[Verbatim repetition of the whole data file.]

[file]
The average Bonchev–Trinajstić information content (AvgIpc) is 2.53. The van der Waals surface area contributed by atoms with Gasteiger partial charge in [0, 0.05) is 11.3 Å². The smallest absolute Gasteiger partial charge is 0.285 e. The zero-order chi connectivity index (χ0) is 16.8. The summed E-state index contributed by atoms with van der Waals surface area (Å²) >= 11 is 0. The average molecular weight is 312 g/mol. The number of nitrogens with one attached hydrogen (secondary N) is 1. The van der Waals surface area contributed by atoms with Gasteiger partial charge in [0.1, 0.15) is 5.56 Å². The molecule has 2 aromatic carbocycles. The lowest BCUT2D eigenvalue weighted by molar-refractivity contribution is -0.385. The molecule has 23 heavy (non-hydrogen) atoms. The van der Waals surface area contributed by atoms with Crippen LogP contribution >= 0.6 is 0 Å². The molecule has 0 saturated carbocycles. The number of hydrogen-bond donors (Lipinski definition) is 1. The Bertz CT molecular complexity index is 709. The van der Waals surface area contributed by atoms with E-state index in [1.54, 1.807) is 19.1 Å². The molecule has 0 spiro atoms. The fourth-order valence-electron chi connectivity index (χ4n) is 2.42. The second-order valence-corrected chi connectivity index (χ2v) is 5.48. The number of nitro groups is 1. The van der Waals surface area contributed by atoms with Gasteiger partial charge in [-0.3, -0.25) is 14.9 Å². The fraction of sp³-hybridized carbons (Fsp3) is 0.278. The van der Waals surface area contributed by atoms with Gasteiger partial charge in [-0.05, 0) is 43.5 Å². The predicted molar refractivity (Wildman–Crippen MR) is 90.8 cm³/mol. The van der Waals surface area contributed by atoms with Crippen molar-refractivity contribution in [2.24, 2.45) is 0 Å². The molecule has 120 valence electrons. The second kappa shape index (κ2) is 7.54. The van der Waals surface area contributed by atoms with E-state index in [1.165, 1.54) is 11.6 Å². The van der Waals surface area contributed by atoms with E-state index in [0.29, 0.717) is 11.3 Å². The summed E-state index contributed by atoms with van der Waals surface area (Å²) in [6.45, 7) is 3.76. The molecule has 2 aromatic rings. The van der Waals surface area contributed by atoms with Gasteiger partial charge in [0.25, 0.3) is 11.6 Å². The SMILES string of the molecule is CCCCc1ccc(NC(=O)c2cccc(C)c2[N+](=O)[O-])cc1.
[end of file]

The average Bonchev–Trinajstić information content (AvgIpc) is 2.53. The van der Waals surface area contributed by atoms with Gasteiger partial charge in [0, 0.05) is 11.3 Å². The smallest absolute Gasteiger partial charge is 0.285 e. The zero-order chi connectivity index (χ0) is 16.8. The summed E-state index contributed by atoms with van der Waals surface area (Å²) >= 11 is 0. The average molecular weight is 312 g/mol. The number of nitrogens with one attached hydrogen (secondary N) is 1. The van der Waals surface area contributed by atoms with Gasteiger partial charge in [0.1, 0.15) is 5.56 Å². The molecule has 2 aromatic carbocycles. The lowest BCUT2D eigenvalue weighted by molar-refractivity contribution is -0.385. The molecule has 23 heavy (non-hydrogen) atoms. The van der Waals surface area contributed by atoms with Crippen LogP contribution >= 0.6 is 0 Å². The molecule has 0 saturated carbocycles. The number of hydrogen-bond donors (Lipinski definition) is 1. The Bertz CT molecular complexity index is 709. The van der Waals surface area contributed by atoms with E-state index in [1.54, 1.807) is 19.1 Å². The molecule has 0 spiro atoms. The fourth-order valence-electron chi connectivity index (χ4n) is 2.42. The second-order valence-corrected chi connectivity index (χ2v) is 5.48. The number of nitro groups is 1. The van der Waals surface area contributed by atoms with Gasteiger partial charge in [-0.3, -0.25) is 14.9 Å². The fraction of sp³-hybridized carbons (Fsp3) is 0.278. The van der Waals surface area contributed by atoms with Gasteiger partial charge in [-0.05, 0) is 43.5 Å². The predicted molar refractivity (Wildman–Crippen MR) is 90.8 cm³/mol. The van der Waals surface area contributed by atoms with Crippen molar-refractivity contribution in [2.24, 2.45) is 0 Å². The molecule has 120 valence electrons. The second kappa shape index (κ2) is 7.54. The van der Waals surface area contributed by atoms with E-state index in [1.165, 1.54) is 11.6 Å². The van der Waals surface area contributed by atoms with E-state index in [0.29, 0.717) is 11.3 Å². The summed E-state index contributed by atoms with van der Waals surface area (Å²) in [6.45, 7) is 3.76. The molecule has 2 aromatic rings. The van der Waals surface area contributed by atoms with Gasteiger partial charge in [0.25, 0.3) is 11.6 Å². The SMILES string of the molecule is CCCCc1ccc(NC(=O)c2cccc(C)c2[N+](=O)[O-])cc1.